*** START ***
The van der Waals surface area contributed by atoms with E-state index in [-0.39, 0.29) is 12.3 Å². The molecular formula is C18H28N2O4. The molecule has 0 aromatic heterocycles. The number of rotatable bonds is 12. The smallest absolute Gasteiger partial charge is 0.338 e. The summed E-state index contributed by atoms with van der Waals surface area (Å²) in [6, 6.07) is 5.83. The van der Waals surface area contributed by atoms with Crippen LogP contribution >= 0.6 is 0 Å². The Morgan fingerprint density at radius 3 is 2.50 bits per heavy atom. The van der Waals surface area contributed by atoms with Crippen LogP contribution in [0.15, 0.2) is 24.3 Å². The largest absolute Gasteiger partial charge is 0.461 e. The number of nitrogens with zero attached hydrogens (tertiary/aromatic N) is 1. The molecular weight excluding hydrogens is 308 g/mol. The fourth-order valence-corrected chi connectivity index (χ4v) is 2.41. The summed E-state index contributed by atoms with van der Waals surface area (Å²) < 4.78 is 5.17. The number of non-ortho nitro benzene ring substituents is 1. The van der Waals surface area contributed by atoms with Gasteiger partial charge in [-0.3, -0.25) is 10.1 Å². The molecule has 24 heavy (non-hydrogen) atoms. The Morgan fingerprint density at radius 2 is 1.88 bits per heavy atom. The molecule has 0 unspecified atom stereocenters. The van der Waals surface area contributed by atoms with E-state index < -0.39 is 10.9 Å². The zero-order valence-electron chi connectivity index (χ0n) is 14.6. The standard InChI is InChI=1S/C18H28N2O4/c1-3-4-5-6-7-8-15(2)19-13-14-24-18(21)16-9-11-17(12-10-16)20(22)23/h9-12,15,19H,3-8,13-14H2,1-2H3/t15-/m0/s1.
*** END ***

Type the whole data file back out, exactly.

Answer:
The van der Waals surface area contributed by atoms with E-state index in [-0.39, 0.29) is 12.3 Å². The molecular formula is C18H28N2O4. The molecule has 0 aromatic heterocycles. The number of rotatable bonds is 12. The smallest absolute Gasteiger partial charge is 0.338 e. The summed E-state index contributed by atoms with van der Waals surface area (Å²) in [6, 6.07) is 5.83. The van der Waals surface area contributed by atoms with Crippen LogP contribution >= 0.6 is 0 Å². The Morgan fingerprint density at radius 3 is 2.50 bits per heavy atom. The van der Waals surface area contributed by atoms with Crippen LogP contribution in [0.15, 0.2) is 24.3 Å². The largest absolute Gasteiger partial charge is 0.461 e. The number of nitrogens with zero attached hydrogens (tertiary/aromatic N) is 1. The molecular weight excluding hydrogens is 308 g/mol. The fourth-order valence-corrected chi connectivity index (χ4v) is 2.41. The summed E-state index contributed by atoms with van der Waals surface area (Å²) < 4.78 is 5.17. The number of non-ortho nitro benzene ring substituents is 1. The van der Waals surface area contributed by atoms with Gasteiger partial charge in [-0.3, -0.25) is 10.1 Å². The molecule has 24 heavy (non-hydrogen) atoms. The Morgan fingerprint density at radius 2 is 1.88 bits per heavy atom. The molecule has 0 unspecified atom stereocenters. The van der Waals surface area contributed by atoms with E-state index < -0.39 is 10.9 Å². The zero-order valence-electron chi connectivity index (χ0n) is 14.6. The standard InChI is InChI=1S/C18H28N2O4/c1-3-4-5-6-7-8-15(2)19-13-14-24-18(21)16-9-11-17(12-10-16)20(22)23/h9-12,15,19H,3-8,13-14H2,1-2H3/t15-/m0/s1.